World Watch: From N. Korea, a hazy no-nuke vow
North Korea's pledge Monday to abandon its nuclear weapons programs, rejoin the international treaty governing nuclear nonproliferation, and accept the inspection safeguards of the International Atomic Energy Agency breaks new ground and represents the most hopeful development since a crisis over the North's atomic ambitions erupted nearly three years ago. But whether the six-nation statement released in Beijing means that the North will actually rid itself of all nuclear materials remains unclear.
The six-point agreement came on the seventh day of talks in the Chinese capitaltalks that last week seemed primed to fail when Pyongyang, ever unpredictable in its negotiating tactics, declared that the United States would need to provide it with a light-water nuclear power reactor in any overall nuclear deal. The Bush administration flatly rejected that, and no other country participating in the negotiationsSouth Korea, Japan, Russia, and Chinaaccepted the demand either. The North Korean gambit seemed to dash initial optimism, and the chief U.S. negotiator, Assistant Secretary of State for East Asian and Pacific Affairs Christopher Hill, had implied that the talks would be recessed after Monday.
But amid feverish behind-the-scenes bargaining over the weekend, the final wording of a Chinese-drafted statementwith the North Korean promiseemerged. The United States affirmed that it has no intention to attack the North and recognizes its sovereignty. It also vowed to "take steps" to normalize relations with North Korea. Further, the United States joined with other countries in stating its willingness to provide energy aid to Pyongyang; South Korea earlier offered to provide 2 million kilowatts of electric power, an announcement in July that seemed to prod North Korea into rejoining nuclear negotiations that had been halted for more than a year.
Earlier this year, North Korean officials suggested that their nuclear "deterrent" was a permanent fact of life, and they openly declared their possession of nuclear weapons for the first time. Analysts believe the North has enough plutonium for perhaps six atomic bombs. So their unambiguous pledge on Monday to leave the nuclear weapons business marked an important reversal, of sorts. The North also, in the end, backed away from its demand for a light-water nuclear reactorthe sort of power-generation plant once envisioned in an agreement that ended an earlier nuclear crisis, that one in the 1990s.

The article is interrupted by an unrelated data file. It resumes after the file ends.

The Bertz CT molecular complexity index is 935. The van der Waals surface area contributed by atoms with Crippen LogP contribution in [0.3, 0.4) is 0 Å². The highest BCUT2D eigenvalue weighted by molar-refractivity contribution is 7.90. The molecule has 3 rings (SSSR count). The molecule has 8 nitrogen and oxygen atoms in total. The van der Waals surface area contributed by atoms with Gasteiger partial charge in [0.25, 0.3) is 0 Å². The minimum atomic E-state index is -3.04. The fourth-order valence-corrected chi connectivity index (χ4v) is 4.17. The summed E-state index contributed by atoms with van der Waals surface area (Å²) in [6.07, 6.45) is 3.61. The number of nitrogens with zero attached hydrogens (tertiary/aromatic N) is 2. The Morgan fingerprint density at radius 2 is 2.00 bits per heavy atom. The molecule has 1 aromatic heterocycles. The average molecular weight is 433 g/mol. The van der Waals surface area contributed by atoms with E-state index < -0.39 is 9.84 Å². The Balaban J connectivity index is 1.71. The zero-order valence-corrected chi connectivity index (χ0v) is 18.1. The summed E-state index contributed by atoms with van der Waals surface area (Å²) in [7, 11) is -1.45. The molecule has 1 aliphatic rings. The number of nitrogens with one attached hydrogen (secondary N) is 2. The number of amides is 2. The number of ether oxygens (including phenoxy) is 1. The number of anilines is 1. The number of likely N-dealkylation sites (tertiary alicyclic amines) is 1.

But the Monday joint statement marked some cautious movement by the Bush administration, too. U.S. officials, including President Bush, had already been consciously muting their rhetoric about the North's communist government and its ruler, Kim Jong Il. Bush even inserted the word "Mister" in front of Kim's name in recent remarks. The Monday accord more directly commits the United States to help the North with energy than before. And it agreed to discuss providing the North with a light-water reactor at "an appropriate time," which Hill later said meant after all North Korean nukes and nuclear programs are verifiably eliminated. He also said the United States would raise testy issues over human rights, missiles, and illegal trafficking activities as it discusses normalization with the North Koreans.
Though undeniably a step forward, the statement leaves the hardest part to come. Negotiators will meet again in November to begin figuring out how to implement it in practical terms. Verifying the North's denuclearizationwith highly intrusive inspections and other surveillancewill test the secretive Pyongyang regime's desire to see a successful outcome to the talks. The countries participating in the talks differ on how far North Korea has gotten in its nuclear weapons work. And with so much distrust on both sides, the sequencing of U.S. and North Korean actions will likely be a source of considerable dispute in the next round of talks. The agreement anticipates a pattern of simultaneous moves: putting the new promises into practice with an approach of "commitment for commitment, action for action."
That is the languageand the mentalityof diplomacy. As Joseph Cirincione, director for nonproliferation at the Carnegie Endowment for International Peace, argues, "It is a victory for the 'Libya model' over the 'Iraq model': End threats by changing a regime's behavior, not by eliminating the regime." If the newly refreshed diplomacy on North Korea can be made to work, an administration already overtaxed by military engagements in Iraq and Afghanistan may be able to avoid the same in northeast Asia.